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Lessons in Native Delivery

“It has been this locomotive that is building,” says Matt Friedman, cofounder and CEO of Wing Zone, about the concept’s impressive same-store sales during the pandemic and economic downturn. 

“Between April and May, our sales were up 45% with two-thirds of our business from delivery,” says Friedman. “The sheer number of delivery
increases was pretty dramatic.”

For Wing Zone, 80% of delivery is done in-house by a Wing Zone employee and about 20% is by third-party delivery services. That relationship was “a little bit of a test,” says Friedman. “Within 18-24 months it has blossomed.”

Is Third-Party Delivery Worth It?

Third-party delivery companies are maligned for their fees, of course. “When the fees creep up to 30%, the question becomes: Is third-party delivery profitable and worth it?” But third-party tech platforms help brands market to new customers and capture additional revenue. Delivery providers have their place in the marketplace, says Friedman, and may be the right decision for restaurant brands looking for additional exposure.

“We do view them as a competitor, but we are in business with them. They offer delivery across the country for the products we have. Wing Zone works with the big three (third-party delivery companies) as well as some local options.”

The Benefits of Owning Delivery

“We believe in direct delivery and the power of data. When a customer orders direct, I know their favorite order, their favorite sauce.”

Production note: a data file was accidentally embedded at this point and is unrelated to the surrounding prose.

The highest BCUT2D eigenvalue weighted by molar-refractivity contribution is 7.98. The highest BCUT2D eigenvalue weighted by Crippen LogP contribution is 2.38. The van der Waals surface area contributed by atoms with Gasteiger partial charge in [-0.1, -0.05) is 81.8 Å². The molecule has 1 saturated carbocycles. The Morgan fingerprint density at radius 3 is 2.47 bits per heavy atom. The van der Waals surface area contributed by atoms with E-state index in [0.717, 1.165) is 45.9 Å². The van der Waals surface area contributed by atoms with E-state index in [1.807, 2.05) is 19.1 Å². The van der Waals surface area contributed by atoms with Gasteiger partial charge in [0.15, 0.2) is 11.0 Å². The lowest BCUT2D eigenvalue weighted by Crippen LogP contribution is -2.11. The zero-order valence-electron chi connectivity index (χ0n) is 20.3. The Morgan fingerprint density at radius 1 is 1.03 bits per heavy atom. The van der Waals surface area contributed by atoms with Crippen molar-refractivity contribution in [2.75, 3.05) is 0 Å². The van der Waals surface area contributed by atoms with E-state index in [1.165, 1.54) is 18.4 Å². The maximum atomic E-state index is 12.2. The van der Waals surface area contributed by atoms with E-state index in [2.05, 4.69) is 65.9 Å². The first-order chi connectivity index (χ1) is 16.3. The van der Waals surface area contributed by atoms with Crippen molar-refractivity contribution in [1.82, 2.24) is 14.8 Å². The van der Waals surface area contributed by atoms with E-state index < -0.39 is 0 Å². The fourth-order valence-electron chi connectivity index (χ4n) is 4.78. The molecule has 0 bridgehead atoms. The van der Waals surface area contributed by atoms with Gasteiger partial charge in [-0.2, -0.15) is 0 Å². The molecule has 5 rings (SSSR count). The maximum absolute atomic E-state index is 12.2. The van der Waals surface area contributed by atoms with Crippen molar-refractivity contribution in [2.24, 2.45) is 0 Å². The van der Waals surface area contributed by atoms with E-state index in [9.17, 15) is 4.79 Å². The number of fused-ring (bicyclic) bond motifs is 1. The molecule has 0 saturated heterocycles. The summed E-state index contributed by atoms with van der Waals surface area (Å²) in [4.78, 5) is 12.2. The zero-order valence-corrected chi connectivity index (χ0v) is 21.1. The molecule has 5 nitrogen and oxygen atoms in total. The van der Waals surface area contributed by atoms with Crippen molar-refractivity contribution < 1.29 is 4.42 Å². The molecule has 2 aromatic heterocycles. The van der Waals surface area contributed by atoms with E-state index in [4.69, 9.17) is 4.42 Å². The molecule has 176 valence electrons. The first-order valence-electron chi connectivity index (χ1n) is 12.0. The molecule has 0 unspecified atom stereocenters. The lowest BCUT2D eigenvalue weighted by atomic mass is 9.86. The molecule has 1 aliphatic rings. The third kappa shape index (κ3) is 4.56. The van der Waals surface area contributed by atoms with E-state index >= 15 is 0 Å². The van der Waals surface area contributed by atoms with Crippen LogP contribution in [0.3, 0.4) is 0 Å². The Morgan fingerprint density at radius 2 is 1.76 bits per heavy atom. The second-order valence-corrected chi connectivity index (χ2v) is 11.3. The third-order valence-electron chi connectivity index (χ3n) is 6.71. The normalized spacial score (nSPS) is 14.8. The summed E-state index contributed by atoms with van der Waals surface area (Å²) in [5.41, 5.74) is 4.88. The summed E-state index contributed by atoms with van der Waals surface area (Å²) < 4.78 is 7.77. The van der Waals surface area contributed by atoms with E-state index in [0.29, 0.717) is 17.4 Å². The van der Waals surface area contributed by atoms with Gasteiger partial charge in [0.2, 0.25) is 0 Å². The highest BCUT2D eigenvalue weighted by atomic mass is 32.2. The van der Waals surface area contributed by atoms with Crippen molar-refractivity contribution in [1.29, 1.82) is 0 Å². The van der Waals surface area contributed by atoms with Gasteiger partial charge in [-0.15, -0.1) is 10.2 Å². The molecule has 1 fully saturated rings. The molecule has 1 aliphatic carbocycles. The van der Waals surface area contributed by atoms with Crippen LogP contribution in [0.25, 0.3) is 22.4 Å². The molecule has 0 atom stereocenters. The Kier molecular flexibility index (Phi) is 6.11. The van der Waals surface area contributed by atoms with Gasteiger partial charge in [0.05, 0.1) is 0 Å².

Those customer insights can be leveraged in multiple ways and through a whole slew of marketing campaigns including direct mail, SMS and email. (Wing Zone uses Plum Reward for SMS and Bronto  for loyalty rewards tied to customer phone numbers.)

When customers order direct, the brand is able to control the experience, from order to delivery. Wing Zone prides itself on food coming from a Wing Zone driver wearing a Wing Zone uniform and carrying a hot bag. These details matter, says Friedman, as the brand is looking to build and maintain consumer confidence and loyalty.

“We do not market any third-party delivery in our stores,” stresses Friedman. “I think it is important to have aggressive marketing of our delivery program. ‘Be a part of our loyalty program’ – we market the benefits of ordering from us.” 

“A lot of restaurant brands think it is easy to implement their own delivery,” cautions Friedman. “It is very challenging.” Liability, insurance and packaging are three concerns he rattles off. “You have got to have the right POS system to do it. You have got to understand the challenges of delivery drivers,” a position that has a high turnover.  

Future Outlook

Nevertheless, Friedman expects delivery, curbside and pickup to have staying power. “For the next 18 months, those all will be strong performers,” Friedman predicts.  

As for Wing Zone, Friedman is optimistic about the future. “My outlook is continued strong sales,” he says. “Delivery is here to stay.”

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